The Madness of King George

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This article is about the 1994 film. For the play by Alan Bennett, see The Madness of George III. For the 2004 political satire, see The Madness of King George (book).
The Madness of King George
Madness of king george-715444.jpeg
Original theatrical release poster
Directed by Nicholas Hytner
Produced by
Written by Alan Bennett
Based on The Madness of George III
by Alan Bennett
Starring
Music by
Cinematography Andrew Dunn
Edited by Tariq Anwar
Distributed by The Samuel Goldwyn Company
Release dates
  • 28 December 1994 (1994-12-28) (United States)
  • 24 March 1995 (1995-03-24) (United Kingdom)
Running time
110 minutes[1]
Country United Kingdom
Language English
Box office $15.2 million[2]

The Madness of King George is a 1994 British biographical historical comedy-drama film directed by Nicholas Hytner and adapted by Alan Bennett from his own play, The Madness of George III. It tells the true story of George III of Great Britain's deteriorating mental health, and his equally declining relationship with his eldest son, the Prince of Wales, particularly focusing on the period around the Regency Crisis of 1788–89. Modern medicine has suggested that the King's symptoms were the result of acute intermittent porphyria, although this theory has more recently been vigorously challenged, most notably by a research project based at St George's, University of London, which concluded that George III did actually suffer from mental illness after all.[3]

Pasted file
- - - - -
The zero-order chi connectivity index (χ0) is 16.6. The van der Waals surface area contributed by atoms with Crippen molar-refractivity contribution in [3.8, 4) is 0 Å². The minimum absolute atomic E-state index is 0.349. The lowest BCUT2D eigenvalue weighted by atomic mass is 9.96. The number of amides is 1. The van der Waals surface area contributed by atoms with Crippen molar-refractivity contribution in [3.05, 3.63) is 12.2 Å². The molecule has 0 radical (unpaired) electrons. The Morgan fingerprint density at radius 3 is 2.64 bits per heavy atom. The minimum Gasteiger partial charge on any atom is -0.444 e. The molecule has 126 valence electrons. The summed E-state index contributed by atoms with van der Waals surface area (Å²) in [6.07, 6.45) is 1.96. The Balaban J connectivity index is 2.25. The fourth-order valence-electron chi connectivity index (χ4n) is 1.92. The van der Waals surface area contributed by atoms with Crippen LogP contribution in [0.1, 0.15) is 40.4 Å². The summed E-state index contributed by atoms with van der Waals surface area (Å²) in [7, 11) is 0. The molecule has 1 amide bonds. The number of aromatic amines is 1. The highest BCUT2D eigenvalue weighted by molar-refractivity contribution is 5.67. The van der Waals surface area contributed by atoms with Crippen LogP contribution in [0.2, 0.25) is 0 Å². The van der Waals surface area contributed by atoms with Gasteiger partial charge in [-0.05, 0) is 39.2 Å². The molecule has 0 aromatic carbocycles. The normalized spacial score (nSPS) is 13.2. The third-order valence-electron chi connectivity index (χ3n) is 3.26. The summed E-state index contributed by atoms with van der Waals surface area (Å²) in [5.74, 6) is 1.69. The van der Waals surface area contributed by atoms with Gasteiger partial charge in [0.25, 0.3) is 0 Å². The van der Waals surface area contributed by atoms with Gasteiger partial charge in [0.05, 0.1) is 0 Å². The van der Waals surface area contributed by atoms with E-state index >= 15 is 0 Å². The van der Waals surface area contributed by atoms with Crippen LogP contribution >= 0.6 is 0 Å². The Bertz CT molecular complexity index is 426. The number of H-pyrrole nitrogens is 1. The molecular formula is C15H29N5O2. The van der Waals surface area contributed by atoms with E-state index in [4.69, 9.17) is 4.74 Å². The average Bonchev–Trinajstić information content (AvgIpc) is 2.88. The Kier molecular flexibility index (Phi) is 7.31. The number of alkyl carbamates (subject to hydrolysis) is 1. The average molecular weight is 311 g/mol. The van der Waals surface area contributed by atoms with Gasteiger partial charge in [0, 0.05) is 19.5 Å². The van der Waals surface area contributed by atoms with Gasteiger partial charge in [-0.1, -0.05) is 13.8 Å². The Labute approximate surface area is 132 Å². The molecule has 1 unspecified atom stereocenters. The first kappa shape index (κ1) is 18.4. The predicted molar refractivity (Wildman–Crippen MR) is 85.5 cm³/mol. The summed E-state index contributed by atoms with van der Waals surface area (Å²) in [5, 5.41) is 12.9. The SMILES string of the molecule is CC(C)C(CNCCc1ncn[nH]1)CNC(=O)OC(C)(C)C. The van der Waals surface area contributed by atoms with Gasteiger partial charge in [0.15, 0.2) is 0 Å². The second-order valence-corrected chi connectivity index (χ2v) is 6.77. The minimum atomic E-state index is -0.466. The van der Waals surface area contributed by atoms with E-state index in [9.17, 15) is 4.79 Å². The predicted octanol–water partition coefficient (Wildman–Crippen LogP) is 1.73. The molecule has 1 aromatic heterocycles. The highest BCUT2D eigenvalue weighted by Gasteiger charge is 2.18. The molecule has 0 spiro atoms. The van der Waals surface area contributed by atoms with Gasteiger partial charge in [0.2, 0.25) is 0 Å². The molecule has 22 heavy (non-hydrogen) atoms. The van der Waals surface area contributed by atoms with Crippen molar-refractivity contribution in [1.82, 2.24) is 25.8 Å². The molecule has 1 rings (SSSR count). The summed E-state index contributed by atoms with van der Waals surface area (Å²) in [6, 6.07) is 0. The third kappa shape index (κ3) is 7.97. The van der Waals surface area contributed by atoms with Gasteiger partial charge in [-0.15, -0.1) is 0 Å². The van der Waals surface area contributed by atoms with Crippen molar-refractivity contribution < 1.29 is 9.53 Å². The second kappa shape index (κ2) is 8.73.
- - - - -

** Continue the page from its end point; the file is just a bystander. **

Plot[edit]

The film depicts the ordeal of King George III whose bout of madness in 1788 touched off the Regency Crisis, triggering a power struggle between factions of parliament under the conservative William Pitt the Younger and the reform-minded Charles James Fox.

At first, the King's habits appear mildly eccentric, and are purposely ignored for reasons of state. The King is seen as being highly concerned with the wellbeing and productivity of England, and continually exhibits an encyclopedic knowledge of the families of even the most obscure royal appointments. In fact, the King is growing more unsettled, largely over the loss of America. George, his oldest son, aggravates the situation, knowing that he would be named regent in the event the King was found incapacitated. George chafes under his father's repeated criticism, but also hopes for regency to allow him greater freedom to marry his Catholic mistress. George also knows that he has the moral support of Charles Fox, who is eager to put across an agenda unlikely to pass under the current administration, including abolition of the slave trade and friendlier relations with America. Knowing that the King’s behavior is exacerbated in public, the Prince arranges for a concert playing the music of Handel. The King reacts as expected, interrupting the musicians, acting inappropriately towards Lady Pembroke, attendant to the Queen, and finally assaulting his son.